Collecting information has always been both a necessity and a challenge for the United Nations. The timely and accurate knowledge of relevant facts is undoubtedly a necessary prerequisite when exercising its functions. However, given the lack of autonomous sources of information, the United Nations is more often than not reliant upon States to acquire information before they take any action. Recent practice in this respect is marked by informality and opaqueness. These traits come into sharp focus particularly in the context of investigations led by United Nations. What this article will attempt to show is that flexibility, or at least good-functioning, does not necessarily imply informality. By taking similar examples of exchanges of information at the international, European and domestic levels, it will be argued that a formal legal basis stressing a limited number of conditions for the exchange of information has already been established and thus may be possible in the context of the United Nations.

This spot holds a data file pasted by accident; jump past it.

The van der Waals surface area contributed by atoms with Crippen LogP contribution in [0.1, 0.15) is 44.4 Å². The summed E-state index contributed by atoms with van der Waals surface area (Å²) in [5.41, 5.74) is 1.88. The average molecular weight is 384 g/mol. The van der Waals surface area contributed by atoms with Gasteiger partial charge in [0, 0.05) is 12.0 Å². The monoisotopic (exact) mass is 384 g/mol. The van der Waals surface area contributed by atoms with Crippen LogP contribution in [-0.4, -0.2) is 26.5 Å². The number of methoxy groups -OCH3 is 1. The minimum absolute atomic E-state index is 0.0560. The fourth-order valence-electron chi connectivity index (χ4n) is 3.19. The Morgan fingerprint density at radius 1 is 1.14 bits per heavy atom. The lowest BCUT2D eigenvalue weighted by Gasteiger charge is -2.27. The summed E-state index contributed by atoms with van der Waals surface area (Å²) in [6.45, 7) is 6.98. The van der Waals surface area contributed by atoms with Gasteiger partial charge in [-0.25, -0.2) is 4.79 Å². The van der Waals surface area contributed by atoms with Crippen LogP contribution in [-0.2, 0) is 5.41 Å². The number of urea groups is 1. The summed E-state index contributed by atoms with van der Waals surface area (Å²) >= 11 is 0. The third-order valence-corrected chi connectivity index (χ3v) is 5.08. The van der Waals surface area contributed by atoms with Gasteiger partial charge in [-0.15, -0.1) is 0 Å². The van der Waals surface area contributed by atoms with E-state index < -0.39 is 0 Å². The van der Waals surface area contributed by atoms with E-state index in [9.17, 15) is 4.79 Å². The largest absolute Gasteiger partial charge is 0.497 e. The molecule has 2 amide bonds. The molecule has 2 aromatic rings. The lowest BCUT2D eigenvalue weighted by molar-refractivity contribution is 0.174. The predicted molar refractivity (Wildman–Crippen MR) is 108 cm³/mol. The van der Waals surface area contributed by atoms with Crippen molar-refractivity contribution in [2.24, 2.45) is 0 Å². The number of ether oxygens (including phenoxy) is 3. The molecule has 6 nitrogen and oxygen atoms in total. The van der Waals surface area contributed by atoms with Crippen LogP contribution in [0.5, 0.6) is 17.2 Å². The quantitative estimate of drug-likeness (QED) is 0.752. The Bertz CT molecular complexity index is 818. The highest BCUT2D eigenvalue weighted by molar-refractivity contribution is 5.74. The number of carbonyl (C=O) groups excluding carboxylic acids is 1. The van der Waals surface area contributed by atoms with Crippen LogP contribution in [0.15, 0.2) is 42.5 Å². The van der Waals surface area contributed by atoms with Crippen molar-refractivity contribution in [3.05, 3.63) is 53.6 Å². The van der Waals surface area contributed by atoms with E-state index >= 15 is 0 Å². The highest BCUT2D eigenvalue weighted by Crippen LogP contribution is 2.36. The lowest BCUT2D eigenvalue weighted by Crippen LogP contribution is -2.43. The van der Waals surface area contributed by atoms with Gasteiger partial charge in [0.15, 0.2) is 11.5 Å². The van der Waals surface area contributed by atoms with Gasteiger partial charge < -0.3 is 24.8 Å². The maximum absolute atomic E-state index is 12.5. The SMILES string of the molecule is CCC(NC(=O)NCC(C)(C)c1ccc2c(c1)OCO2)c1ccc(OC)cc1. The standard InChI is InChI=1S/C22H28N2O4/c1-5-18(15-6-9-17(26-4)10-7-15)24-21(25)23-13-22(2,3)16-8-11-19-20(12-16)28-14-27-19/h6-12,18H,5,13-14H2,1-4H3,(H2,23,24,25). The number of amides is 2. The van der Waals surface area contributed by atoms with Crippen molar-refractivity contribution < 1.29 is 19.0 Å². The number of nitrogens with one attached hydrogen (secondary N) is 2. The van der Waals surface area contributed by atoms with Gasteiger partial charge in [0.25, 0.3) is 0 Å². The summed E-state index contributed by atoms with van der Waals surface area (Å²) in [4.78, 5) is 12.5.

|Journal||International Organizations Law Review|
|Publication status||Published - 2010|